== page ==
The Law Society of Upper Canada (LSUC) is responsible for regulating lawyers in Ontario. The primary role of the LSUC is to protect the public interest and to facilitate access to justice for consumers.
Soon the LSUC will hold a bencher election that could have a serious impact on consumers and law firms throughout the province. A major issue in the election is the proposed adoption of alternative business structures (ABS) in the legal profession, and Gluckstein Personal Injury Lawyers have taken a stand in the matter.
Gluckstein Lawyers are against the adoption of the ABS model, which would allow for law firms regulated by the LSUC to be publicly traded. Adoption of the model would effectively give control of law firms to shareholders and other non-lawyers.
ABS has already been adopted in the United Kingdom and Australia, but there is a lack of evidence that the change has benefited consumers.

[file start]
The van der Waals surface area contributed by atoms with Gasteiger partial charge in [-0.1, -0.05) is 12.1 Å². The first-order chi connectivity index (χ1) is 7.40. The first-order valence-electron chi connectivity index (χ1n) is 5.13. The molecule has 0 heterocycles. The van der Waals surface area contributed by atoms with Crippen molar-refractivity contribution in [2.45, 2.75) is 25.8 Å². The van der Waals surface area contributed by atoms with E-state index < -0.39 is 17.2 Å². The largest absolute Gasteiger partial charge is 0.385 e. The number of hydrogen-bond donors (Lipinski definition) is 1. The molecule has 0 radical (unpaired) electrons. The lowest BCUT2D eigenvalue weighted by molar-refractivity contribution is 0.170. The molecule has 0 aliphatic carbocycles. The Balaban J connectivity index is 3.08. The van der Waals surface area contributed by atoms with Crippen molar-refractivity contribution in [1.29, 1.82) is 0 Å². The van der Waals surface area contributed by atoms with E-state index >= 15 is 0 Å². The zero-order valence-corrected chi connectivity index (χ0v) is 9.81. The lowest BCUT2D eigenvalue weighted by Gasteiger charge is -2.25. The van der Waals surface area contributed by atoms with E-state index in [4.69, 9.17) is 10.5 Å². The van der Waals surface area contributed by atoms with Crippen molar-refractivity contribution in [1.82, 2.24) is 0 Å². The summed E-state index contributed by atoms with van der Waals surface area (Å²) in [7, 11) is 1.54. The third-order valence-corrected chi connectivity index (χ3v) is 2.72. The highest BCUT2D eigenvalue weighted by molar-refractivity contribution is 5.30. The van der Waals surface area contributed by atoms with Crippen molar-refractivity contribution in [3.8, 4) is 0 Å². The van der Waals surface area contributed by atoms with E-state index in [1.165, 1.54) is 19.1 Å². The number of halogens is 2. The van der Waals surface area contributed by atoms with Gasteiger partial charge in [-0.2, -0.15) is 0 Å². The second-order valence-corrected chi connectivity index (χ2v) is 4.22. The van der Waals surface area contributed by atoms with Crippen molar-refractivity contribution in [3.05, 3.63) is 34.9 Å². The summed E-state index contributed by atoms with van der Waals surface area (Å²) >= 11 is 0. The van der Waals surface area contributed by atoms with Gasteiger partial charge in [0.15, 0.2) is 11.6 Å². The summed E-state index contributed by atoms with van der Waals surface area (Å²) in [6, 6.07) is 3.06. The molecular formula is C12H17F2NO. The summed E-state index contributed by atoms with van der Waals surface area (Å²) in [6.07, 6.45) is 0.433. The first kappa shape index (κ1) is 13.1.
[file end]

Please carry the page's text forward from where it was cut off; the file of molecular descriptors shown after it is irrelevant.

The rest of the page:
In a recent article in Law Times, Charles Gluckstein, who is the immediate past-president of the Ontario Trial Lawyers Association (OTLA), spoke of the matter succinctly: "The proof is just not there. No matter where it's been implemented -- whether it's Australia or the United Kingdom -- ABS has not resulted in greater access to justice, lower costs for consumers, nor has it facilitated technological advancements and innovation in the profession."
Should the profit concerns of shareholders have an impact on how lawyers serve their clients? Should non-lawyers whose main concern is return on investment have control over how the law is practiced? Should profitability and market share outweigh the legal concerns of consumers?
These are the ethical questions put to the candidates in the upcoming bencher election, and the OTLA has demanded that the candidates state their position on ABS. Already the OTLA has said the ABS proposal is ill-advised.
You can read more on this important topic in Gluckstein Lawyers' previous post, "Will Canadian Law Firms' Business Model Change?"
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